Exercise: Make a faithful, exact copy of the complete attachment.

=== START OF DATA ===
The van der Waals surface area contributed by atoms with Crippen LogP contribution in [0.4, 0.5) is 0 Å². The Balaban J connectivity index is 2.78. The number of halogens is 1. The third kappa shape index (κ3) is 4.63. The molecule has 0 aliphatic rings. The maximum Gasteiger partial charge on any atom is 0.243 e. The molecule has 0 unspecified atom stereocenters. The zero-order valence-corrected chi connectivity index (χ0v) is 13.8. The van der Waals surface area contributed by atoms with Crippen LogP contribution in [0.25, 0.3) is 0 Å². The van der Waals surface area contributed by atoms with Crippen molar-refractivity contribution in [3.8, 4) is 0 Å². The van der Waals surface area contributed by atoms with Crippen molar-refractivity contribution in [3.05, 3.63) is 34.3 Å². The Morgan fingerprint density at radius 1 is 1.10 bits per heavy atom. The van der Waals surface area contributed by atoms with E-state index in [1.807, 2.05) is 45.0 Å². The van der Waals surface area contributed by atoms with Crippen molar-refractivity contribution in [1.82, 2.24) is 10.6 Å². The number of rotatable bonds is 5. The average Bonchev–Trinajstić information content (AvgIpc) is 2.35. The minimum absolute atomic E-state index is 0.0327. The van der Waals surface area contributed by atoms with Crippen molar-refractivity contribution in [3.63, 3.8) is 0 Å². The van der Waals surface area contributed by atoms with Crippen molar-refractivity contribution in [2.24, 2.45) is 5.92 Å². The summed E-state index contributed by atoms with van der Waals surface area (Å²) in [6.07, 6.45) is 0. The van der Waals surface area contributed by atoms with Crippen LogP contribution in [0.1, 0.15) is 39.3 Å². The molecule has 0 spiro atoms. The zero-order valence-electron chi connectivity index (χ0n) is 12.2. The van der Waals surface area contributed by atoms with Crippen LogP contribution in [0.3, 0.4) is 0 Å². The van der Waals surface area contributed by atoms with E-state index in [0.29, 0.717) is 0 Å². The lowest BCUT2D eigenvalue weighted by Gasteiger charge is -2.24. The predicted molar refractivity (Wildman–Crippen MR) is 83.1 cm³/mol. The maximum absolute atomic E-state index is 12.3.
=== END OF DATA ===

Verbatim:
The van der Waals surface area contributed by atoms with Crippen LogP contribution in [0.4, 0.5) is 0 Å². The Balaban J connectivity index is 2.78. The number of halogens is 1. The third kappa shape index (κ3) is 4.63. The molecule has 0 aliphatic rings. The maximum Gasteiger partial charge on any atom is 0.243 e. The molecule has 0 unspecified atom stereocenters. The zero-order valence-corrected chi connectivity index (χ0v) is 13.8. The van der Waals surface area contributed by atoms with Crippen LogP contribution in [0.25, 0.3) is 0 Å². The van der Waals surface area contributed by atoms with Crippen molar-refractivity contribution in [3.8, 4) is 0 Å². The van der Waals surface area contributed by atoms with Crippen molar-refractivity contribution in [3.05, 3.63) is 34.3 Å². The Morgan fingerprint density at radius 1 is 1.10 bits per heavy atom. The van der Waals surface area contributed by atoms with E-state index in [1.807, 2.05) is 45.0 Å². The van der Waals surface area contributed by atoms with Crippen molar-refractivity contribution in [1.82, 2.24) is 10.6 Å². The number of rotatable bonds is 5. The average Bonchev–Trinajstić information content (AvgIpc) is 2.35. The minimum absolute atomic E-state index is 0.0327. The van der Waals surface area contributed by atoms with Crippen molar-refractivity contribution in [3.63, 3.8) is 0 Å². The van der Waals surface area contributed by atoms with Crippen molar-refractivity contribution in [2.24, 2.45) is 5.92 Å². The summed E-state index contributed by atoms with van der Waals surface area (Å²) in [6.07, 6.45) is 0. The van der Waals surface area contributed by atoms with Crippen LogP contribution in [0.1, 0.15) is 39.3 Å². The molecule has 0 spiro atoms. The zero-order valence-electron chi connectivity index (χ0n) is 12.2. The van der Waals surface area contributed by atoms with Crippen LogP contribution in [0.3, 0.4) is 0 Å². The van der Waals surface area contributed by atoms with E-state index in [0.29, 0.717) is 0 Å². The lowest BCUT2D eigenvalue weighted by Gasteiger charge is -2.24. The predicted molar refractivity (Wildman–Crippen MR) is 83.1 cm³/mol. The maximum absolute atomic E-state index is 12.3.